Recent years have seen steadily rising demand for products without genetically modified organisms (GMOs). Sales of food labeled “non-GMO” grew more than $8 billion between 2012 and mid-2016, reaching $21.1 billion, according to supermarket scan data from Schaumburg, Ill.-based research firm Nielsen.
But what’s driving such dramatic growth? Carl Jorgensen, director, global thought leadership with Stamford, Conn.-based Daymon Worldwide, says the cause is simple: GMOs are a “stand-in” for Big Government, Big Agriculture and Big Food. And consumer distrust of these three institutions is skyrocketing.
“Consumers may not understand exactly what GMOs are,” he notes, “but they have an instinctive aversion to the idea of genetically engineered food.”
In fact, consumers are losing trust even in the face of expert opinions on the matter. According to a 2015 Pew Research Center study, 57 percent of U.S. consumers consider eating genetically modified foods “generally unsafe,” even though only 11 percent of scientists with the American Association for the Advancement of Science feel the same. Additionally, a February 2016 report from Rockville, Md.-based market researcher Packaged Facts found that 26 percent of U.S. adults believe that non-GMO labeling is an especially important factor when choosing what foods to eat.
“Consumers want their foods to be more natural,” Jorgensen adds, “and GMOs are seen as not natural.”
Further, while no one really knows the effects of altering the DNA of organisms in food products, cancer incidence is on the rise, along with many food sensitivities and allergies, all of which are arousing suspicion.
“Only 20 percent of diagnosed cancers have known origins, and food allergies are growing at lighting speed, which leads one to think that maybe what we are altering in our food may be altering our health,” says Mary Vandewiele, co-owner of The Better Health Markets, in Novi, Mich.
Of all generations, Millennials are leading the demand for labels calling out GMOs. So whether GMOs are actually harmful, Millennials’ growing purchasing power means money does — and will continue to do — the talking here.
“The Millennials were the first generation to grow up with [the] awareness and knowledge [of GMOs], and will be leading the charge on cleaner products,” Vandewiele explains. “This will invariably put more pressure on companies to add more information to their labels or lose traction in the market.”
Retailers, Manufacturers Respond
Lou Biscotti, partner with Chicago-based research firm WeiserMazars and leader of its food and beverage national practice, has seen demand for such information grow. In the same way that retailers such as Austin, Texas-based Whole Foods Market and Monrovia, Calif.-based Trader Joe’s have focused marketing efforts on their extensive organic offerings, many retailers today are pushing suppliers for non-GMO products, understanding their profitability.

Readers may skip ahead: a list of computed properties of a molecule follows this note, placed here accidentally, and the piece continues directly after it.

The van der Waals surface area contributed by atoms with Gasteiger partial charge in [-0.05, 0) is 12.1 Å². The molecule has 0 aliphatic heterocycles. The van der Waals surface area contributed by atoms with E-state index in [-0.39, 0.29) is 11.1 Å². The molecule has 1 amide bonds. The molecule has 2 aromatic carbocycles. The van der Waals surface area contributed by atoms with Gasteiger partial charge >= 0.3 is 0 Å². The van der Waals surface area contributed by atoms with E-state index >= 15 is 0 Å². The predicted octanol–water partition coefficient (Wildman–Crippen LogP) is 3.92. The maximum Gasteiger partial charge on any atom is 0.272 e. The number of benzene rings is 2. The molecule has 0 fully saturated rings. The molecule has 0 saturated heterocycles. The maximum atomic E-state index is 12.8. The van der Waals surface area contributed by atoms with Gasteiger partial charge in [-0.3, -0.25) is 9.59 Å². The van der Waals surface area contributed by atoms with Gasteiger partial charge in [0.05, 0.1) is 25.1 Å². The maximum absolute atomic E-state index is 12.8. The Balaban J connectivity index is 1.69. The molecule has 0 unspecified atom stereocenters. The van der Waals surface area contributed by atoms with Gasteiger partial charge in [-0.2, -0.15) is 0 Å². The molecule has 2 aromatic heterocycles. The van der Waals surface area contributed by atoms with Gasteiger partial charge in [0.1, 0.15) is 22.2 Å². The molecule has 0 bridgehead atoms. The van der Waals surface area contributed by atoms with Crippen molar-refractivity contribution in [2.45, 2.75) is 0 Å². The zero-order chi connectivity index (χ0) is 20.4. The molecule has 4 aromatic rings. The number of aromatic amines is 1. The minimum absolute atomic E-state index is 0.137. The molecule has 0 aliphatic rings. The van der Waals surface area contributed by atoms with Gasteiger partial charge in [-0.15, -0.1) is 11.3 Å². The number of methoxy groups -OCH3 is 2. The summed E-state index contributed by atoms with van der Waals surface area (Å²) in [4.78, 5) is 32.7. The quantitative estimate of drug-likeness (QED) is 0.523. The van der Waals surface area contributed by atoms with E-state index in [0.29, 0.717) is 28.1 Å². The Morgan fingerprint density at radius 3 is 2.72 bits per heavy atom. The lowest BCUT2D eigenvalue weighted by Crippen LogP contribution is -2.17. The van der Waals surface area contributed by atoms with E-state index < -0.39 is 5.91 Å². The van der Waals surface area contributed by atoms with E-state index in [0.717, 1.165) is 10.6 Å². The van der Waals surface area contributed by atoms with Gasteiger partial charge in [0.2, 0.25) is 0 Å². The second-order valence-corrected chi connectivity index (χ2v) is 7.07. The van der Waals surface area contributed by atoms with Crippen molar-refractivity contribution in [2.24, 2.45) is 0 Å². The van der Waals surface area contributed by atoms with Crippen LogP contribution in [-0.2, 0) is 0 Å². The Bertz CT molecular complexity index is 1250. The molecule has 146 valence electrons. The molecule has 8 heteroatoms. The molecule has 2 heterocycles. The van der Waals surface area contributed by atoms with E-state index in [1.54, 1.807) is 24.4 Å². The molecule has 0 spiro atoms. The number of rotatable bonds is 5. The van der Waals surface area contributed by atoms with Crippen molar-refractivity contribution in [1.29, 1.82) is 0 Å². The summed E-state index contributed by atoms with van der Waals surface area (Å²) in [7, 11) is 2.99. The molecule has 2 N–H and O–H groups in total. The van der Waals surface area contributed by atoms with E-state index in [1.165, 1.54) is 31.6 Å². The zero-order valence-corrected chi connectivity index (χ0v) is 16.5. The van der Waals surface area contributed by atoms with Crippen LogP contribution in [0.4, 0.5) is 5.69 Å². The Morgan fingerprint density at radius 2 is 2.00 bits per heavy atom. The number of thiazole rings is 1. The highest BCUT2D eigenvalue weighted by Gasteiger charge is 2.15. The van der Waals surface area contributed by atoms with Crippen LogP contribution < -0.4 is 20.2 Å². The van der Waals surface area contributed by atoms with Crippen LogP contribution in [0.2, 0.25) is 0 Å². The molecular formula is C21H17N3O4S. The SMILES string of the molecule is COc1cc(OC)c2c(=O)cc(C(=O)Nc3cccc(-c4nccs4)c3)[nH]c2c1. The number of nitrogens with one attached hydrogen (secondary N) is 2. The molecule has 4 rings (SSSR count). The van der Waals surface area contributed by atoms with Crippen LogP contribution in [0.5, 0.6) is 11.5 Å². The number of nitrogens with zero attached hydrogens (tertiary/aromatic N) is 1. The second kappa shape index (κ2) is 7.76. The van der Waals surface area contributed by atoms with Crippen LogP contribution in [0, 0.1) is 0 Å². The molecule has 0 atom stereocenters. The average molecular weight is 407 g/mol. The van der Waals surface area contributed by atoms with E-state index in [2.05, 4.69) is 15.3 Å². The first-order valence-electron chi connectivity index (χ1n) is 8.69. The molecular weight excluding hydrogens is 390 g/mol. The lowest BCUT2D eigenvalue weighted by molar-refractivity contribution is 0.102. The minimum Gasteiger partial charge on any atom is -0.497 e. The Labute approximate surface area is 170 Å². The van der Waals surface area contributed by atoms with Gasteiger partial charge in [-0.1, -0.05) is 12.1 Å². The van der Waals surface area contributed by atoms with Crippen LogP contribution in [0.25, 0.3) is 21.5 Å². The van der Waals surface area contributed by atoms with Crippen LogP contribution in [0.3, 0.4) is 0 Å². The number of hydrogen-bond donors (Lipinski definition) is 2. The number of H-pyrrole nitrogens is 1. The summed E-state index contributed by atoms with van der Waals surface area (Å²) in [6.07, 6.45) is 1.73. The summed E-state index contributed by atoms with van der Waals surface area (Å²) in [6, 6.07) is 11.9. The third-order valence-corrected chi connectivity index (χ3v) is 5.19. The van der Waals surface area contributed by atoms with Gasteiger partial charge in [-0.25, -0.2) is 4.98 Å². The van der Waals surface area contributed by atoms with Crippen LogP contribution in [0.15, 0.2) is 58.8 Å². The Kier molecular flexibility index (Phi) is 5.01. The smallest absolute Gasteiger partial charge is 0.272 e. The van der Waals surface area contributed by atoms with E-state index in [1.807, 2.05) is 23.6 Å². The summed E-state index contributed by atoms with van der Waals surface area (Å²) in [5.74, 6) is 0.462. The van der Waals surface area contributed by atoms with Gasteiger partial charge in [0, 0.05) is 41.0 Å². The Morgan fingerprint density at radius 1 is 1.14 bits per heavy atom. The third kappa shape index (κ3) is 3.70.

Whole Foods, for instance, found in 2015 that the 130 brands that actively supported California’s and Washington state’s GMO labeling initiatives collectively saw sales rise almost 13 percent, Jorgensen notes. Meanwhile, brands that opposed the labeling were down almost 10 percent in sales. Overall, sales of Non-GMO Project Verified products were up 21 percent for more than 7,000 items, and sales of products that were both organic and Non-GMO Project Verified were up 17 percent.
True, Whole Foods customers are more likely than those at more traditional retailers to consciously avoid GMOs. However, this data reflects mainstream retailers’ sales data and not Whole Foods’, as the grocer didn’t share scan data with Nielsen over that time period.
“Just as the organic label became increasingly important to retailers and consumers in recent years, we’re now beginning to see a similar demand for the non-GMO label, one that is only likely to increase over the next year,” Biscotti explains.
The Better Health Market has, for the past few years, been making such a push. The retailer actively educates its customers and sends a message to its business partners that its philosophy is to embrace foods that are natural, organic and minimally processed to promote better health and prevent disease. Natural and organic labels are cleaner than conventional ones, and with the passage of the Safe and Accurate Food Labeling Act of 2015 — called by some GMO labeling advocates “the DARK (Denying Americans the Right to Know) Act” — no one can be certain that the foods they put in their carts don’t contain GMOs. Therefore, labeling is critical for the retailer and its customers.